Capoeira requires a great deal of physical and mental flexibility. The best capoeiristas have an inspiring ability to change movements in mid-course all while maintaining a beautiful “flow” to their game. They almost instinctively choose from the capoeira “toolbox” of many different physical movements to lead or respond to the flow of the game in the roda. This flexibility connects to another concept of capoeira practice and philosophy: the ability to “fake out” your opponent and make him or her react to a move that you’re not actually going to use.
Flexibility is critically important in social justice organizing, as the landscape of power and policies is constantly shifting. Organizers and leaders must exercise a flexible strategy in order to take advantage of emerging policy opportunities or changing relationships between our institutional targets, opposition, and allies.
The shift in our campaign strategy demonstrated this flexibility. Taking the time to build relationships with district folks on the “ground level” and to surface shared values was akin to a capoeira game played on the “floor” that builds a good “flow” with your opponent. These weren’t the moves of surrender, but rather evasive and defensive moves that set us up for more proactive tactics. They were similar to the capoeira-like takedown moves and sweeps that allow a smaller or less physically strong capoeirista to bring down an opponent from the floor. While we didn’t actually use the famous capoeira tesoura – the scissors move you do with your hands down and legs up — building relationships with mid-level managers, the teachers’ union, and principals played to the district’s “top-down / bottom-up” approach.
3 Analyze With Cunning
Perhaps the most important shift in strategy was our attempt to understand the self-interest and motivation of the Superintendent and the district. One of the preeminent figures in capoeira lore is the malandro, which roughly translates to “trickster” or “street hustler.” Similar to the malandro described in Nestor Capoeira’s book, Capoeira: Roots of the Dance-Fight-Game, we capitalized on our “ability to analyze people and situations with…cunning.”
The ability to feign physical movements, to put on an attitude or expression that will draw your opponent into a set-up for an attack or takedown is a quintessential skill of high-level capoeiristas and mestres (masters). As a relative novice in the decades-long trajectory of capoeira training, this skill is the hardest for me to grasp. But it has probably influenced my thinking about social justice organizing campaign strategy more than any other.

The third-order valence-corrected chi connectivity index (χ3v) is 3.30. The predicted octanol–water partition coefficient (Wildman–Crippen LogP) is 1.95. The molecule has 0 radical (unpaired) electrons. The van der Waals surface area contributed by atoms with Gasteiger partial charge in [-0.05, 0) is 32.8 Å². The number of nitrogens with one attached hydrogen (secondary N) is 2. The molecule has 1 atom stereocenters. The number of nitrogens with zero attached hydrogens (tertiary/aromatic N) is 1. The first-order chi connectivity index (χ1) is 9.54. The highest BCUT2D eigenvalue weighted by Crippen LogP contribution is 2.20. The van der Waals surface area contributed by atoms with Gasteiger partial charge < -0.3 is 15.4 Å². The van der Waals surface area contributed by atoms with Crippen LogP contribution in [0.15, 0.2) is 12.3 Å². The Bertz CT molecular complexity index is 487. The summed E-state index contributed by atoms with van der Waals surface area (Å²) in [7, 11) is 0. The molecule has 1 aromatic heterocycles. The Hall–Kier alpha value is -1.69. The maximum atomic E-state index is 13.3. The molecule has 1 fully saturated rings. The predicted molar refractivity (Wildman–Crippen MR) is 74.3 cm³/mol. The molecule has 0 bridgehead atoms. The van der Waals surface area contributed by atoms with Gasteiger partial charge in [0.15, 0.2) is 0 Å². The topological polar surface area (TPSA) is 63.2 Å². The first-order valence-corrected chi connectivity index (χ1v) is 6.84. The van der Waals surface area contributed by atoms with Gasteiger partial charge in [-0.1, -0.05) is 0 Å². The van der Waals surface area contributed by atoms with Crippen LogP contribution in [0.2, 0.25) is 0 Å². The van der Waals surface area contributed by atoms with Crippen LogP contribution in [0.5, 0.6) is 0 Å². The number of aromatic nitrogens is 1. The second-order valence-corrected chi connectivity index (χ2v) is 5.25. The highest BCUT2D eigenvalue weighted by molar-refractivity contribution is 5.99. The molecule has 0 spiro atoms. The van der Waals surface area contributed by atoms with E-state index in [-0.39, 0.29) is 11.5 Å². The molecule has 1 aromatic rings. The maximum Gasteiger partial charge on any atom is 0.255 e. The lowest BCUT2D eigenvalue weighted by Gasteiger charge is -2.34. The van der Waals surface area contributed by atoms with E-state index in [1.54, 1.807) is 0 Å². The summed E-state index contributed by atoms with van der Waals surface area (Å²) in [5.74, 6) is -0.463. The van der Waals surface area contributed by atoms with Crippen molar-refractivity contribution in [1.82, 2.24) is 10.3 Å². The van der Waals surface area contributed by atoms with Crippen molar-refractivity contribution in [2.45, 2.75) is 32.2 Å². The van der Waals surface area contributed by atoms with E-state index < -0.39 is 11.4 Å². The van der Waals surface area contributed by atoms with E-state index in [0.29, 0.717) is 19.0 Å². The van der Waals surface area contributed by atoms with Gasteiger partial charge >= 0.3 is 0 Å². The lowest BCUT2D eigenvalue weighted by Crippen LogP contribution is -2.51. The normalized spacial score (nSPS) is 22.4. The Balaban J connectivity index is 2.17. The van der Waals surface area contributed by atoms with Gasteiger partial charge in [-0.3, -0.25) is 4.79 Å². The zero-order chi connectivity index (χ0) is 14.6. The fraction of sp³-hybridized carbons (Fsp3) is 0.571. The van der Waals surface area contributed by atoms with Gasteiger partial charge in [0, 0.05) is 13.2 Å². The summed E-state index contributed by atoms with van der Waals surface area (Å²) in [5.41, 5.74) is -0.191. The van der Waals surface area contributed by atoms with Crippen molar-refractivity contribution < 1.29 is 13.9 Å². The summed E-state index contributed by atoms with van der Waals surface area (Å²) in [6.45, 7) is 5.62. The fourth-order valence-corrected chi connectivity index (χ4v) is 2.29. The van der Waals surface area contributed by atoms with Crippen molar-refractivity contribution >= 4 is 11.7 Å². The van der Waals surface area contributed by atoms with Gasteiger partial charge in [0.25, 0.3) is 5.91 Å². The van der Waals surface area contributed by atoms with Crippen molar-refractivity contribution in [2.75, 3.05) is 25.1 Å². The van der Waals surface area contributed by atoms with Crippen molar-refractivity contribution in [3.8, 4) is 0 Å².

The Brazilian-Portuguese word malandragem, best describes this skill. Malandragem doesn’t easily translate into English. In his book, Nestor Capoeira offers this explanation:
…malandragem is one of the basic tenets in the philosophy of capoeira and is similar to the cunning of the Hunter (Oxóssi)… Closer to guerrilla warfare than the way of fighting of the traditional army. Closer to the way someone who is oppressed fights than do those in power… The Malandro works through his [or her] intelligence, seduction, charm, and a deep intuitive knowledge of life and human psychology.
Using this psychological “hustle,” we knew the Superintendent and district were interested in being leaders among urban school districts, especially in the areas of accountability, closing the achievement gap, and equity. We worked with the State Assembly’s Select Committee on the Status of Boys and Men of Color to plan a policy hearing about California’s new school accountability standards. One of these standards requires districts to address discipline issues, including the disproportionate suspension of student subgroups. In order to build a bridge with the Superintendent, we invited him to be a keynote speaker at the hearing. It provided an opportunity for him to highlight the ways the district is playing a leading role in new accountability measures and improving outcomes for students in need, especially boys and young men of color.
The Superintendent accepted the invitation, which allowed us to meet with him to review the agenda and plans for the hearing. In reality, our “hustle” wasn’t mean-spirited at all. Collaborating with the Superintendent opened up new opportunities for dialogue and relationship building. Paying attention to the Superintendent’s perspective allowed us to “see” him in a different light, an awareness that’s critical to the call-and-response of great capoeira games.
To our surprise, at the end of a recent delegation meeting, the Superintendent informed us that the district would introduce a resolution on discipline policies and practices at the School Board meeting the following week. Poised to respond to the Superintendent’s move, the coalition mobilized 200 youth, parents, and community members for an energetic and positive rally outside the School Board. More than fifty campaign members attended the Board meeting inside to support the passage of the resolution. A slew of student and parent speakers shared their perspectives and support during public comment.
Our capoeira-inspired strategy paid off. The Board voted to unanimously pass a resolution that “urges careful monitoring… to prevent… a disproportionate share of suspensions from occurring at a given campus or within demographic subgroups of students” and “urges schools to build upon existing efforts to provide alternatives to suspension or expulsion, using multiple strategies…” including restorative practices. While the resolution is not everything the campaign wanted to see, it provides a strong basis for students and parents to advance alternatives to suspension and Restorative Justice on campuses across the district.
Our win was certainly helped by the “top-down” pressure of new state and federal accountability requirements to address discipline and suspensions. And our bottom-up pressure as a youth-led campaign was key, turning reaction into response, being flexible in our moves, and practicing our own strategy of malandragem.
Now if I could just get my own capoeira skills to progress that quickly!
Feature photo: Meia Lua de Frente – Photo by Alonzo Gonzalez